San Telmo District, Buenos Aires.


Argentina & Chile,

7th March - 28th March 2010

[2 - Buenos Aires]


Wax figures at Cafe Tortoni.

Plazo de Mayo in Buenos Aires is steeped in political history.

Monday 8th March
Our move to the corner room upstairs to split the genders, proved too much for some. The shutters had been kept open all night in an attempt to counter the heat and humidity and it transpired that the avenue below known as Peru was also a main thoroughfare and bus route trough San Telmo. Some got little sleep that night as a result. Yet it was claimed the next morning that the traffic noise from below was in serious competition with that of a rumbling (virtual) Australian road truck travelling in the opposite direction, which seized the initiative during any break in the real traffic. I don't have the slightest clue as to what they were talking about! I was oblivious of any such event taking place and slept soundly. In the words of the immortal Manuel of Faulty Towers fame: "I know nothing".

After we all enjoyed our first breakfast together, we left the hostel at 09h00 on an organised walk of the city, our first stop being the illusive focal point I mentioned earlier. The Plazo de Mayo is the main square in downtown BsAs. The plaza has, since being the scene of the 25 May 1810 revolution that led to independence, been a focal point of political life in Buenos Aires and, arguably, Argentina. The plaza, in an attempt to overthrow President Juan Domingo Perón, was bombed during one of the populist leader's many rallies there on 16 June 1955, killing 364. Years later, in 1974, Perón (his second wife was Evita Peron), then president for the third time, was expelled from the Plaza members of the Montoneros, an armed organisation on the far left that had contributed to the aging leader's return from exile the previous year and had since demanded influence within the national government. Perón's final appearance at the plaza, on 12 June, was marked by an acrimonious break with the far left, leading to two years of violence and repression and, ultimately, a coup d'état.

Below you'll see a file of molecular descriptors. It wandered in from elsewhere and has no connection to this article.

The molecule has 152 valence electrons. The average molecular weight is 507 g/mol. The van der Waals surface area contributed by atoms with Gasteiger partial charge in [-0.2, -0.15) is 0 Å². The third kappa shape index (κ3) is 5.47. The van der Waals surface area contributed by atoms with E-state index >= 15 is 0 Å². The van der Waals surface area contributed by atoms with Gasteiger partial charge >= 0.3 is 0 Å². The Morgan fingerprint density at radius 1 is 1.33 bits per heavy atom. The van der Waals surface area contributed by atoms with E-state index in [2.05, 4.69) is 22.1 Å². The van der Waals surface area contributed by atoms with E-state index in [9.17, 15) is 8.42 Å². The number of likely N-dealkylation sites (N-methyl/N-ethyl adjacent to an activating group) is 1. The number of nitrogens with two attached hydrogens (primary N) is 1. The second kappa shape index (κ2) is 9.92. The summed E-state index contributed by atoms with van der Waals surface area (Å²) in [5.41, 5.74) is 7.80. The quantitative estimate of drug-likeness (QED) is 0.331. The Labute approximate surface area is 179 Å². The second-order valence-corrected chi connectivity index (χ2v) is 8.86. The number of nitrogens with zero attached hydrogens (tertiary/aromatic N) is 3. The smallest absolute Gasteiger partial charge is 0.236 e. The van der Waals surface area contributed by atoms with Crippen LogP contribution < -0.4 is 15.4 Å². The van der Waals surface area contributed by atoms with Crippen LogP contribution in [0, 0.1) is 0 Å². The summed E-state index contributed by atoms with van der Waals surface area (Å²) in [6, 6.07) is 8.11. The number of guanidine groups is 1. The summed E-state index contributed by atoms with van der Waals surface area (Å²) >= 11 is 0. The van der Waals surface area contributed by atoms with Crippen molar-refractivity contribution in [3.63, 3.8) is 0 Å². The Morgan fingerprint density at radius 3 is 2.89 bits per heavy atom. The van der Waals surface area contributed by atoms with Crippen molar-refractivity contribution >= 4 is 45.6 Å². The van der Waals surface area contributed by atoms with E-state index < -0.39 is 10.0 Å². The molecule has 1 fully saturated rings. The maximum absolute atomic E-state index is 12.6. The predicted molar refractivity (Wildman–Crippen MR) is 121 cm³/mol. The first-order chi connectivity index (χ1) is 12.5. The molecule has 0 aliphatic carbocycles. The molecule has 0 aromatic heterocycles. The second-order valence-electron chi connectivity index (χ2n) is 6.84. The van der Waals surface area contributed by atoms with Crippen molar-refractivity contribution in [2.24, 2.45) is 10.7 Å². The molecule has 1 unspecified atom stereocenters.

Visiting the Metropolitan Cathedral.




Wandering through Buenos Aires CBD, we eventually crossed Avenida 9 de Julio, which seems to dissect the city.


Additional photos courtesy Ralph Pina, Harald Weber & Andre Greyling. 

City life - chicas calientes, coffee, the tango & Havanna chocolate biscuits......shoe-shine.



Our Treksa tour guides, Kelson and Elena.



Crowds gathered once again on April 2, 1982 and several occasions thereafter to hail de facto President Leopoldo Galtieri for Argentina's invasion of the Falklands Islands, which launched the Falklands War. The plaza, since 1977, is where the Mothers of the Plaza de Mayo have congregated with signs and pictures of desaparecidos, their children, who were subject to forced disappearance by the Argentine military in the Dirty War, a state-sponsored violence in Argentina against several thousand left-wing militants between 1976 and 1983.